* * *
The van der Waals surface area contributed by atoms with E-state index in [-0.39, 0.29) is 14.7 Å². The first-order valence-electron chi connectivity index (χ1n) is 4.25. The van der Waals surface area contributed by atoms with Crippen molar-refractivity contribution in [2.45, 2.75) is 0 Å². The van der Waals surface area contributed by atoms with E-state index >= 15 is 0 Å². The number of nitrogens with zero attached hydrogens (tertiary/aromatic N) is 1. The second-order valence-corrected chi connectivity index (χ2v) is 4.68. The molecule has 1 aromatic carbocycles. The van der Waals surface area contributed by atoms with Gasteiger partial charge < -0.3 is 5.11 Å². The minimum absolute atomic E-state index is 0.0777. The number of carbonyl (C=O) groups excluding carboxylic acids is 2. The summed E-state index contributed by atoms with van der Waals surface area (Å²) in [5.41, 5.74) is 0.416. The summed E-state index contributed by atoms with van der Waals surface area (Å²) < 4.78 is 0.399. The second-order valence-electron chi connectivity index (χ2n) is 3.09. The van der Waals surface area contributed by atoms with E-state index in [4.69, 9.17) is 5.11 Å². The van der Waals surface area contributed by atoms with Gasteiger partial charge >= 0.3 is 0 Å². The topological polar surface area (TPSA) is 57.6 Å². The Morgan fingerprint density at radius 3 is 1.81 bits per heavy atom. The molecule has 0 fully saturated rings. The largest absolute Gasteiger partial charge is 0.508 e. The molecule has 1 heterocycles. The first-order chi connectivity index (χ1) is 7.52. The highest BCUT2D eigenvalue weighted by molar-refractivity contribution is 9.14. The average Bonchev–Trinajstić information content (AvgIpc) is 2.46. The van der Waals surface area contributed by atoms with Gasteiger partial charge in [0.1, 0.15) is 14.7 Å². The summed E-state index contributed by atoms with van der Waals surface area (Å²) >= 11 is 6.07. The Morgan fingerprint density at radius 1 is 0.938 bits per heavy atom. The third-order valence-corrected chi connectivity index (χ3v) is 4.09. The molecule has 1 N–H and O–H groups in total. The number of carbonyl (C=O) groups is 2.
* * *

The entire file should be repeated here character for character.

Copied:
The van der Waals surface area contributed by atoms with E-state index in [-0.39, 0.29) is 14.7 Å². The first-order valence-electron chi connectivity index (χ1n) is 4.25. The van der Waals surface area contributed by atoms with Crippen molar-refractivity contribution in [2.45, 2.75) is 0 Å². The van der Waals surface area contributed by atoms with E-state index >= 15 is 0 Å². The number of nitrogens with zero attached hydrogens (tertiary/aromatic N) is 1. The second-order valence-corrected chi connectivity index (χ2v) is 4.68. The molecule has 1 aromatic carbocycles. The van der Waals surface area contributed by atoms with Gasteiger partial charge < -0.3 is 5.11 Å². The minimum absolute atomic E-state index is 0.0777. The number of carbonyl (C=O) groups excluding carboxylic acids is 2. The summed E-state index contributed by atoms with van der Waals surface area (Å²) in [5.41, 5.74) is 0.416. The summed E-state index contributed by atoms with van der Waals surface area (Å²) < 4.78 is 0.399. The second-order valence-electron chi connectivity index (χ2n) is 3.09. The van der Waals surface area contributed by atoms with E-state index in [4.69, 9.17) is 5.11 Å². The van der Waals surface area contributed by atoms with Gasteiger partial charge >= 0.3 is 0 Å². The topological polar surface area (TPSA) is 57.6 Å². The Morgan fingerprint density at radius 3 is 1.81 bits per heavy atom. The molecule has 0 fully saturated rings. The largest absolute Gasteiger partial charge is 0.508 e. The molecule has 1 heterocycles. The first-order chi connectivity index (χ1) is 7.52. The highest BCUT2D eigenvalue weighted by molar-refractivity contribution is 9.14. The average Bonchev–Trinajstić information content (AvgIpc) is 2.46. The van der Waals surface area contributed by atoms with Gasteiger partial charge in [0.1, 0.15) is 14.7 Å². The summed E-state index contributed by atoms with van der Waals surface area (Å²) >= 11 is 6.07. The Morgan fingerprint density at radius 1 is 0.938 bits per heavy atom. The third-order valence-corrected chi connectivity index (χ3v) is 4.09. The molecule has 1 N–H and O–H groups in total. The number of carbonyl (C=O) groups is 2.